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There are many different opinions surrounding the conversion of Constantine the Great, the Roman emperor known for reuniting the divided Rome after taking power as the sole emperor of the Roman empire.1 His conversion is said to have taken place sometime after his victory at the Battle of Milvian Bridge in 312 CE, after which he issued the Edict of Milan, allowing Christians in the Roman Empire to openly practice their faith.2 Proving when and whether Emperor Constantine ever converted to Christianity has been a subject for scholarly debate. There are many scholars who present arguments both in favor of and in opposition to the conversion of Constantine. Among these scholars are Edward Gibbon and Thomas G. Elliott. The arguments presented by each of these scholars is unique and convincing in its own way. Gibbon argues that Constantine did convert, while Thomas G. Elliott argues that he did not.3

Head Bust of Roman Emperor Constantine I | Courtesy of The Metropolitan Museum of Art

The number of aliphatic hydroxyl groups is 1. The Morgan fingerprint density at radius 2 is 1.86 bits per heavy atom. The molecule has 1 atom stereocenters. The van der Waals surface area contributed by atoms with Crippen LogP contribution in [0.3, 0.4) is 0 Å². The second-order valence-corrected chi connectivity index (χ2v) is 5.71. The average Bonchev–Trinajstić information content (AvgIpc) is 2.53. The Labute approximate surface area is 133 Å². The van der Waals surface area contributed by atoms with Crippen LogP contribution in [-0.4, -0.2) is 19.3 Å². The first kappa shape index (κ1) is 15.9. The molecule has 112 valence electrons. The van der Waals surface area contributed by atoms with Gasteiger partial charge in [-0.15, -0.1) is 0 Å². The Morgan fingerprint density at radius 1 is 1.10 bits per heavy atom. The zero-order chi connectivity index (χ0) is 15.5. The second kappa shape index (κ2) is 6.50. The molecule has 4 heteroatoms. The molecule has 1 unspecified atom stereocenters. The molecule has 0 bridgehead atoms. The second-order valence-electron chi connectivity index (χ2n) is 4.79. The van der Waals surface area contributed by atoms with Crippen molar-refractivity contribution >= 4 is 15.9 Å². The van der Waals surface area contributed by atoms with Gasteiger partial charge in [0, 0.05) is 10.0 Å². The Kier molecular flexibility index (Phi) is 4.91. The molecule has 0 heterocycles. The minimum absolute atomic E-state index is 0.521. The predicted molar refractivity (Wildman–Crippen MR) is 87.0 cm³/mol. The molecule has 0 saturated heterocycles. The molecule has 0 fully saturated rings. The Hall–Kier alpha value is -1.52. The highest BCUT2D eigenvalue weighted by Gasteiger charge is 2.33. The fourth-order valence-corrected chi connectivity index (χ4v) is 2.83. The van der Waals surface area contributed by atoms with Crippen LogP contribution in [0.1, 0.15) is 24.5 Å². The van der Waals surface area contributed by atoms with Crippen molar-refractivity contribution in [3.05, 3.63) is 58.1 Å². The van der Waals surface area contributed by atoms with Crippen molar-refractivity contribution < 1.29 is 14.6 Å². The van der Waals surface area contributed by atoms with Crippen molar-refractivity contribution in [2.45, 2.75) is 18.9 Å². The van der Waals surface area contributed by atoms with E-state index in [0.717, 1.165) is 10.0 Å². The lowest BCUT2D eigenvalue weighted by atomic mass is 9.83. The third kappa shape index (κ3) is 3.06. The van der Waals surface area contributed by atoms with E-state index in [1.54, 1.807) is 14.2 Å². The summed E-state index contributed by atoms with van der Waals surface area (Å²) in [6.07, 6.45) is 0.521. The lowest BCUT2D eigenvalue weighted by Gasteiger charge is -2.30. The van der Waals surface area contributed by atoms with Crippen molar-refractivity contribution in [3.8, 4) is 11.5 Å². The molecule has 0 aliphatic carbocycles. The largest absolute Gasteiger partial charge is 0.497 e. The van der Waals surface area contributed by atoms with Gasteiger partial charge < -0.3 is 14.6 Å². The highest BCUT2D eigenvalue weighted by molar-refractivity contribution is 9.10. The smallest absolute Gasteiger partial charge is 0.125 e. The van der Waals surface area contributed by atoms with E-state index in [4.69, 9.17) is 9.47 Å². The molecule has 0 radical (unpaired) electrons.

Head Bust of Roman Emperor Constantine I | Courtesy of The Metropolitan Museum of Art

While both arguments have their merits, Gibbon’s argument is the stronger of the two. I argue that his argument is stronger because it acknowledges the fact that, while the conversion may have had various motives, it still amounted to a conversion. It is possible for Constantine to have converted to Christianity, especially because of the account of his experiences during the Battle of Milvian Bridge; but I also understand that he may have made his decision to convert as an emperor—or even as a commander in war—rather than as a matter of individual faith. Gibbon’s argument is backed by solid evidence for this sentiment, and because of the evidence he presents, I find his claim more convincing.